This Saturday 28 July is World Hepatitis Day. To highlight this important cause, we've prepared a short blog with 4 important facts everyone should know about viral hepatitis.
This Saturday 28 July is World Hepatitis Day which aims to raise awareness of the global burden of viral hepatitis. To highlight this important cause we've prepared a short blog with 4 important facts about hepatitis. You can find out more about how to support the World Hepatitis Day campaign here.
Hepatitis is an inflammation of the liver and can lead to cirrhosis and liver cancer; it is one of the leading causes of deaths worldwide killing more than 1.3 million people every year.
There are five main types of the hepatitis virus known as A, B, C, D and E, with types B and C being the most common cause of liver cancer and accounting for every 2 in 3 liver cancer deaths.
Approximately 9 in 10 men and women living with viral hepatitis do not know they are infected. This means that an estimated 300 million people are unknowningly living with hepatitis, including 42 million children.
People in their thirties are more likely to have undiagnosed hepatitis B compared to any other age group, while those aged between 45 and 60 (or the so called "˜baby boomers') are the highest risk group for being unaware they have hepatitis C.
Hepatitis B is treatable and 95% of people with hepatitis C can be completely cured within 2-3 months. However a lack of awareness amongst the high numbers of people who do not know they are infected prevents them from seeking treatment. This not only increases the risk of fatal liver disease or liver cancer later in life, but may also lead to people unknowingly transmitting the infection to others.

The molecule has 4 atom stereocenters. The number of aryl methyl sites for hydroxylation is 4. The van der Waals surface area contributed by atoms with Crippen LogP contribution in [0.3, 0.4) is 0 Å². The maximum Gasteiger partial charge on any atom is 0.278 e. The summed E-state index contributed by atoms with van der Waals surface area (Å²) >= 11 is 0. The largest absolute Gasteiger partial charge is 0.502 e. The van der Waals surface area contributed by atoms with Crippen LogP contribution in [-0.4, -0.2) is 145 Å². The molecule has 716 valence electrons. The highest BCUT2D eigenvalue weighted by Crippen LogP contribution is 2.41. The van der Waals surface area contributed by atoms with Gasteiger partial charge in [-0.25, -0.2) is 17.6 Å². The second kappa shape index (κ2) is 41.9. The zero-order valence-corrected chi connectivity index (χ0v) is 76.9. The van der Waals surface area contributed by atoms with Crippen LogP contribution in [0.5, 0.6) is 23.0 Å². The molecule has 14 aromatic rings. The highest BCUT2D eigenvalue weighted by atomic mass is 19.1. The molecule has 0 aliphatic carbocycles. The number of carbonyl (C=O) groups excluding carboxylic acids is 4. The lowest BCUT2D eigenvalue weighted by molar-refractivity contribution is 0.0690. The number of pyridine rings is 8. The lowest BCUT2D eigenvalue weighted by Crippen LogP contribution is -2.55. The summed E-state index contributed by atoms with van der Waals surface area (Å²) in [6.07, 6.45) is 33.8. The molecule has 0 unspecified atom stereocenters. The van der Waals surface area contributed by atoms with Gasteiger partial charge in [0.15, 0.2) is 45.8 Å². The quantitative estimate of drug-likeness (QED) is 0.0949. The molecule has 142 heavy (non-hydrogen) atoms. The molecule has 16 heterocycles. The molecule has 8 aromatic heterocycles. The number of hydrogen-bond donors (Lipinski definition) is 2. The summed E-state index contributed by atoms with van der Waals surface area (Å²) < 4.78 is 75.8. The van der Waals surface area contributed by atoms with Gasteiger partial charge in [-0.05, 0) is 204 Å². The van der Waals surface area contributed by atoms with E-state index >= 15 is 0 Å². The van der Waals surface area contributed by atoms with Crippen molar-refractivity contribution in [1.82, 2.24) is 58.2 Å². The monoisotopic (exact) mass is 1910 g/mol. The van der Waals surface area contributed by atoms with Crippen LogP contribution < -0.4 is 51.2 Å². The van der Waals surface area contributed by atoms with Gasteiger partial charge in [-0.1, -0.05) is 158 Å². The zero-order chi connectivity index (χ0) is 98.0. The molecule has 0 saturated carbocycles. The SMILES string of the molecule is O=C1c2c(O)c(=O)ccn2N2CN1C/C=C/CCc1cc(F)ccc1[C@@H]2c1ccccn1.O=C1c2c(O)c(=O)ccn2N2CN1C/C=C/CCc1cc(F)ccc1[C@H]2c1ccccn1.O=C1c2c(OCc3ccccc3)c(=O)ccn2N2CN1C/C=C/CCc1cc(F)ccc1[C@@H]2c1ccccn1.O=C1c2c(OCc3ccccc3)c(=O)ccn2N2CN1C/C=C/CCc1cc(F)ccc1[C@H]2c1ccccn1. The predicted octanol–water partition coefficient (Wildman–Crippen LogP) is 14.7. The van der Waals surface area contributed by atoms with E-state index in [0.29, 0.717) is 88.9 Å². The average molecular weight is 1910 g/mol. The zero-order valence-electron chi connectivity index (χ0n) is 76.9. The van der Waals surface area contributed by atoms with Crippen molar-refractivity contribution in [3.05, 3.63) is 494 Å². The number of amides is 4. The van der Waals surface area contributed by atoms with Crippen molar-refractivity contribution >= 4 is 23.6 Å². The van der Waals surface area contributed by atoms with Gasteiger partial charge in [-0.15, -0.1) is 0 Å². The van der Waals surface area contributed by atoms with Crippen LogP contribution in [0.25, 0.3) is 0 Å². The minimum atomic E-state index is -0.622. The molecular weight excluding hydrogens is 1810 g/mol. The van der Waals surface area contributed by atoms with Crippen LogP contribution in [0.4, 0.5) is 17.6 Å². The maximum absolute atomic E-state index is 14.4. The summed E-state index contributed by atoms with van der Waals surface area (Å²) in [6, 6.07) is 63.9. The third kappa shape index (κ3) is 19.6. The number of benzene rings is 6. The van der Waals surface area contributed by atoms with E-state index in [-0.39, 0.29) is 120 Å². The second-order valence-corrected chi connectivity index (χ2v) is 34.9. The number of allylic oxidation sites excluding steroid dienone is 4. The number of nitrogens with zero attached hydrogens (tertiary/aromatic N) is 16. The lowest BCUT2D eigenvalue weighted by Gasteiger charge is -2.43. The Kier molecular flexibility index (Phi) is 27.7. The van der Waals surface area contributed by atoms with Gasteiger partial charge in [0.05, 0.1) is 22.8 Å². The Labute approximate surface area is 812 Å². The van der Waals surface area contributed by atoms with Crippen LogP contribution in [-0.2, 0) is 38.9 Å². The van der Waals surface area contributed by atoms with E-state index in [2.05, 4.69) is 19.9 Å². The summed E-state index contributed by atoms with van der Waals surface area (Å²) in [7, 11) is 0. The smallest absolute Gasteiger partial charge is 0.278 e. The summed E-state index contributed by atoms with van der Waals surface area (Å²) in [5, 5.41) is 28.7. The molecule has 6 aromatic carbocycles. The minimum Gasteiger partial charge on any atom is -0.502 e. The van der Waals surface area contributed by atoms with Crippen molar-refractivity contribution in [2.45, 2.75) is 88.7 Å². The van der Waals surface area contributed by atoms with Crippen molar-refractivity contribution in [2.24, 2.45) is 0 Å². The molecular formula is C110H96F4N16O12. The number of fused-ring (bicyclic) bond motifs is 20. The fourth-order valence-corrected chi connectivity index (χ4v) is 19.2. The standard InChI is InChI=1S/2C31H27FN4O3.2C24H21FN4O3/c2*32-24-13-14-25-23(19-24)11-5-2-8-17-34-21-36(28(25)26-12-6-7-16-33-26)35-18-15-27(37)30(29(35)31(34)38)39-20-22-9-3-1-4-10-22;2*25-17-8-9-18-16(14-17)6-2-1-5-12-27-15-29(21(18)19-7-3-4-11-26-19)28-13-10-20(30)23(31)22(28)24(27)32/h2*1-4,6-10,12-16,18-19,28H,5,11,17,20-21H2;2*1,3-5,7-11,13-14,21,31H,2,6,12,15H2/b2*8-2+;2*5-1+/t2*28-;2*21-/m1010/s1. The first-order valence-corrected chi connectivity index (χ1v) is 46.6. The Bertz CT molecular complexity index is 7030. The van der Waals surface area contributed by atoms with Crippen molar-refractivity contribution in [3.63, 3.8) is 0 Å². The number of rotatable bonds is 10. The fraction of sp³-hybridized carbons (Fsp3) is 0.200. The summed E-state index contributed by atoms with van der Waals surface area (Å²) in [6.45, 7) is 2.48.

Testing and early diagnosis is therefore vital if we are to ensure we can meet global targets to eliminate hepatitis as a global public health risk by 2030. To help address this, the World Health Organisation (WHO) guidelines recommend offering testing for the hepatitis virus to those in high risk groups, as well as for health workers and blood donors. If you are unsure if you are in a high risk group, you should consult your local doctor for advice.
Vaccinations are available to help protect against some forms of hepatitis; these include hepatitis A which is typically caused by ingestion of contaminated food or water, and hepatitis B which usually occurs as a result of contact with infected body fluids.
Vaccination is advised for people travelling to countries with a moderate to high risk of infection, including those countries with poor sanitation such as parts of Asia, Africa and South America. You can find more detailed advice about hepatitis travel vaccinations online, including via the UK's NHS FitForTravel website and the US Centre for Disease Control and Prevention Traveler's Health website.